Algeria: Islamists form coalition, liberals and seculars lured
In the run up to next year’s presidential elections, three Islamist parties have decided to unite under a single candidate to increase their chances of governing Algeria. The opposition parties have always accused the government of election frauds and rigging. The Islamists have developed a three-option plan in case of eventualities regarding the elections as President Bouteflika continues to receive treatment abroad.
The coalition of the Society of Peace, the Islamic Renaissance Movement and the Movement for National Reform highlights their determination to achieve their goals. Their leaders have already embarked on an awareness campaign in the provinces to gather support for their eventual candidate. Political parties critical of the Islamist movement allege that they want to introduce Islam in Algerian politics, after a disappointing performance in the parliamentary and provincial elections.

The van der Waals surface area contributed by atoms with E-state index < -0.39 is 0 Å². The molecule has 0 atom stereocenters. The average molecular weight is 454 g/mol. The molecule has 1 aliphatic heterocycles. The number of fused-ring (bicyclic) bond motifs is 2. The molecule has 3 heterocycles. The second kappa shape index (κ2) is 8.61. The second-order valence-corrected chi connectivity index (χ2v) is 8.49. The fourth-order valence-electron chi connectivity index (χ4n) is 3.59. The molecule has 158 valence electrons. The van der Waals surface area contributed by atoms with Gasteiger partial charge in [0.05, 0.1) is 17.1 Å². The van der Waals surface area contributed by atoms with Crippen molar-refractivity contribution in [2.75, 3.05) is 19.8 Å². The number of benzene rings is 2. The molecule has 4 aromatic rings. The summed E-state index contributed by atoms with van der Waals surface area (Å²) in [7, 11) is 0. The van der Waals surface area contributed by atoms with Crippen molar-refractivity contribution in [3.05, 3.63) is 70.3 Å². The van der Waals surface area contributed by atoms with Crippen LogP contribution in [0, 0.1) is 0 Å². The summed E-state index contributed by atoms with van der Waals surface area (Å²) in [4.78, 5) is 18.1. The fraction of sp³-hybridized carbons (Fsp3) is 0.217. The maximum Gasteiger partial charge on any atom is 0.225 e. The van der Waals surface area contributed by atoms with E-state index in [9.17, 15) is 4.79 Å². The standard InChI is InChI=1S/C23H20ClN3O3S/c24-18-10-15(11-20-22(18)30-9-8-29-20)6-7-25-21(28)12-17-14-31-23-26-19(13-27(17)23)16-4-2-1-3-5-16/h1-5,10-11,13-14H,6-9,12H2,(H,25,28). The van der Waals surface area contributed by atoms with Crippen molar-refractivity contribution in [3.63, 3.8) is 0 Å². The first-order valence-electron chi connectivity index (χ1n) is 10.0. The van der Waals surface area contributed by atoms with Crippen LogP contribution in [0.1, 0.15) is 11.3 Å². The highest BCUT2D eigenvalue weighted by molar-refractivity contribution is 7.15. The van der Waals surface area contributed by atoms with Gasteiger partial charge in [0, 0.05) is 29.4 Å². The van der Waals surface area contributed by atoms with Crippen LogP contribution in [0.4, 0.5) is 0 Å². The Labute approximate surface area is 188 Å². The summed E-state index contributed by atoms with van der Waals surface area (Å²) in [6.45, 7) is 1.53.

Abdul Qadir Bin Saleh, leader of the ruling National Rally for Democracy, said the three Islamist parties are rejuvenating themselves in order to become a principal actor in the country’s political system and in the presidential elections. The Islamists are conscious of the possibilities that could arise before the elections. They are planning to hold discussions with “national and liberal parties” concerning the nomination of a prospective candidate or “a figure that represents each party separately,” according to a source from Green Algeria Alliance. Its third option is to boycott the elections.
The Islamists parties have been opening up to other parties to form a coalition bloc against the ruling National Liberation Front and the National Rally for Democracy. However, the National Building Movement has rejected their calls because it doesn’t want to be affiliated to ideological alliances. Despite these preparations in anticipation for the presidential elections, the country’s constitution is still under revision for almost two years.